The short version of the code summarizes aspirations at a high level of the abstraction; the clauses that are included in the full version give examples and details of how these aspirations change the way we act as software engineering professionals. Without the aspirations, the details can become legalistic and tedious; without the details, the aspirations can become high sounding but empty; together, the aspirations and the details form a cohesive code. Software engineers shall commit themselves to making the analysis, specification, design, development, testing and maintenance of software a beneficial and respected profession. In accordance with their commitment to the health, safety and welfare of the public, software engineers shall adhere to the eight principles.

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Ten Commandments of Computer Ethics”[8]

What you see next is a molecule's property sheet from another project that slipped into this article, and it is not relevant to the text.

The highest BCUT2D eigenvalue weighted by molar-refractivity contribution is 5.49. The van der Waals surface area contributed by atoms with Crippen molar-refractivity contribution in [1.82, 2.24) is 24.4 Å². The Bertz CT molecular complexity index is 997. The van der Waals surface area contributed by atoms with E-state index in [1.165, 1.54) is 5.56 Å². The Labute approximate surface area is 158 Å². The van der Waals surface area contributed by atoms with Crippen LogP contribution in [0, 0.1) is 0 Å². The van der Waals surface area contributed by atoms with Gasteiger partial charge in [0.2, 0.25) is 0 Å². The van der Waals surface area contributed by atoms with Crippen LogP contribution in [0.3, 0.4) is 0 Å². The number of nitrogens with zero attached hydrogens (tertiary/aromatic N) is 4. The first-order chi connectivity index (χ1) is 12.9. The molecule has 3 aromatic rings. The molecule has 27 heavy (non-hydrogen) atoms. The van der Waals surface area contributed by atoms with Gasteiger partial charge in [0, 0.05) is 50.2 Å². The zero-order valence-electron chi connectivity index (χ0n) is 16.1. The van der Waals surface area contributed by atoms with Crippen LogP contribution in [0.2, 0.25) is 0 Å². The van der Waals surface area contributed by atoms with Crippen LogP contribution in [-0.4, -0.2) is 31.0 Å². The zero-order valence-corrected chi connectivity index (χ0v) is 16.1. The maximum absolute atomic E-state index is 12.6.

The Computer Ethics Institute (CEI) is the most prominent organization dedicated toward the promotion of ethical computer use in the United States. Its primary function is to study, publicize, and coordinate the intersection of information technology innovations, business interests, regulations and other public policies, and ethics. The organization was founded in 1985 by the Brookings Institution, IBM, the Washington Consulting Group, and the Washington Theological Consortium, and was originally known as the Coalition for Computer Ethics. In 1992, the coalition changed its name and incorporated as a research, education, and policy study group.

Further consider implications, consequences, and strategies of ethics in the classroom by visiting the modules on Ethics for Students, Ethics for Instructors, and our Case Studies.